Bruce Brugmann

Meister: 'Vetoes by silence' hamper labor

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Labor Hampered by 'Vetoes of Silence'

By Dick Meister

Nothing is more basic to our democratic society than the principle of majority rule. But what if the eligible voters who fail to cast ballots were automatically recorded as voting “no”?

Ridiculous as it sounds, that’s exactly what the country’s airline and railroad workers face when they vote on whether they want union representation.

Imagine if every election had such a rule. President Obama wouldn’t be president, since less than half the eligible voters turned out for last year’s presidential election. Read more »

FAIR: The press fails the midterms

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Failing the Midterms: Press overplays election results

Republican candidates won gubernatorial races in New Jersey and Virginia on Tuesday; meanwhile, Democratic candidates won two special elections for the U.S. House of Representatives in New York and California. Read more »

Editorial: The next Gavin Newsom

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Will Newsom emerge as an embittered, angry, and ultimately unsuccessful mayor committed to punishing his enemies or a serious leader who can live up to his own hype?

EDITORIAL It's possible that Mayor Gavin Newsom took a long look at himself, his life, and his future last week and decided that politics — intense, 24/7/365 politics — wasn't what he wanted right now. Read more »

The man who drove the Chronicle nuts

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Stephen Barnett, prominent UC-Berkeley law professor and noted First Amendment and antitrust scholar and activist, 1935-2009

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Photo by Jim Block

By Bruce B. Read more »

Meister: A warm day in Berlin

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Dick Meister describes the tense scene at the Berlin Wall shortly after it went up in 196l

By Dick Meister

It was 20 years ago this month that the Berlin Wall finally fell, one of the last vestiges of the Cold War. But though it's long gone, I and I'm sure many others, have not forgotten that Soviet-erected barrier which had stood for 28 years as a nearly impenetrable divider between the Soviet East and the West.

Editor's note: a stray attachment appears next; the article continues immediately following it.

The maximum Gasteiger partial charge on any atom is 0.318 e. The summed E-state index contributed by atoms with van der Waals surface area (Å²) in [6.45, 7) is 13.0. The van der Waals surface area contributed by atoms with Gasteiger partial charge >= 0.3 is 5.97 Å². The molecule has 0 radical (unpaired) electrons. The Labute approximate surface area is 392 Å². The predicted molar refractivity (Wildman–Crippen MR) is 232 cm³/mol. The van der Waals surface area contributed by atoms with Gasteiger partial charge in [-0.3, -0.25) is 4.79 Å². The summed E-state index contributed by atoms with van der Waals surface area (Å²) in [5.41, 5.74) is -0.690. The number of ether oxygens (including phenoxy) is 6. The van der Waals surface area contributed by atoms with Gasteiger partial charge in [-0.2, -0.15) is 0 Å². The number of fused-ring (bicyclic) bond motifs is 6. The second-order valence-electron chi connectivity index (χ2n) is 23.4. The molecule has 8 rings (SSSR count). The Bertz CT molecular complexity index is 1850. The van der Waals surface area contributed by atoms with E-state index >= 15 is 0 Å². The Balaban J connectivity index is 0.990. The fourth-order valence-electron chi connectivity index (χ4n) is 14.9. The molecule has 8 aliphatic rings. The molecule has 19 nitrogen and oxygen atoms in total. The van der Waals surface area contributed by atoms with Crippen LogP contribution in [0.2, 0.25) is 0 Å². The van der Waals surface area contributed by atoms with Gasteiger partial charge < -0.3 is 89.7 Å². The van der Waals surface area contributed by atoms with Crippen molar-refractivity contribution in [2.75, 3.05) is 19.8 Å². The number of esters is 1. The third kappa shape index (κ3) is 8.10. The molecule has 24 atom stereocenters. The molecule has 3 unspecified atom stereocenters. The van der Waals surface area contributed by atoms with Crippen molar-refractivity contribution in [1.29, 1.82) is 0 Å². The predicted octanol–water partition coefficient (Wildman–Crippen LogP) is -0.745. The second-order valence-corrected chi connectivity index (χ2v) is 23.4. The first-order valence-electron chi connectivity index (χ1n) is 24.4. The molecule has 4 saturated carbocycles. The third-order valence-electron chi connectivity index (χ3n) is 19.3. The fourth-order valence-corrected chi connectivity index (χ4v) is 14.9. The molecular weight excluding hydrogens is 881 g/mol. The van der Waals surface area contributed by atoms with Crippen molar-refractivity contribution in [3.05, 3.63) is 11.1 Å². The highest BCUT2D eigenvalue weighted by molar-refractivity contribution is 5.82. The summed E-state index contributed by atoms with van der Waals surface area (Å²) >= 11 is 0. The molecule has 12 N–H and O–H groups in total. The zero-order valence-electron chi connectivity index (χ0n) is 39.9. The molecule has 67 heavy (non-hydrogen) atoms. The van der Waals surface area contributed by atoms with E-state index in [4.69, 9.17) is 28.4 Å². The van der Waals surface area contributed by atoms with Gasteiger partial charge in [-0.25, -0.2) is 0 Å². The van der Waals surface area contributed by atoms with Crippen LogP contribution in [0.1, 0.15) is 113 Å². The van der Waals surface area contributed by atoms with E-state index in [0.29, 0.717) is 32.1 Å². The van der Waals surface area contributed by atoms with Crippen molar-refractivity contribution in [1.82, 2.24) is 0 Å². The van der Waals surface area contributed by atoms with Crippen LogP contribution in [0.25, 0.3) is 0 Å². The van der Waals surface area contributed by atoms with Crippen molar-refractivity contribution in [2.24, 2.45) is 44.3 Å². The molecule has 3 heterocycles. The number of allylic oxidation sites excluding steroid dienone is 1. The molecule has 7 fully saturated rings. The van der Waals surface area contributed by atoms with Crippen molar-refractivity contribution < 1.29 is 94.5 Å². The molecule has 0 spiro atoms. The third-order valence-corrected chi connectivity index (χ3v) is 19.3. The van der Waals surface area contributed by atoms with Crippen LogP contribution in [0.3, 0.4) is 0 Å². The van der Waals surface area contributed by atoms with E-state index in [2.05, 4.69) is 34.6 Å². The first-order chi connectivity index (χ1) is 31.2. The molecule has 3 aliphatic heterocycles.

I especially remember the first time I saw the wall, just after it went up in 1961. Read more »

Akerlof and Stiglitz: Let A Hundred Theories Bloom

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George Akerlof, a Nobel laureate in economics, is Professor of economics at the University of California, Berkeley. Joseph E. Stiglitz, University Professor at Columbia University and winner of the 2001 Nobel Memorial Prize, served as Chairman of the Commission on the Measurement of Economic Performance and Social Progress. Read more »

Halloween 1951: Fast times in Rock Rapids, Iowa

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The tale of what really happened on Halloween Eve in 1951 in Rock Rapids, Iowa

By Bruce B. Brugmann

As I was preparing to update my annual Halloween blog, I checked the Guardian politics blog to see what the action looked like for tomorrow night on Halloween Eve.

Two years ago, Mayor Gavin Newsom shut down the Halloween celebration in the Castro, killing off one of San Francisco's most famous party events. Read more »

Calvin Trillin: Obama's China policy

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CHINA POLICY

1.

So why did President Obama

Decline to meet the Dalai Lama?

It's said that he must curry favor

With Chiina. Yes, it has our waiver

To toss its people in the clink

For how they pray or what they think

And we've resolved that we won't fret

About the way it rules Tibet.

2.

For going along when China's rotten

It's hard to think of what we've gotten.

Calvin Trillin, The Nation, ll/9/09

Health insurers: eliminate antitrust exemption

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Unlocking Competition: The Need to Eliminate the Antitrust Exemption for Health Insurers

By David Balt , Stephanie Gross

(The Center for American Progress is a nonpartisan research and educational institute dedicated to promoting a strong, just and free America that ensures opportunity for all.)

View the full memo (pdf)

Competition is the lodestar of the marketplace. Read more »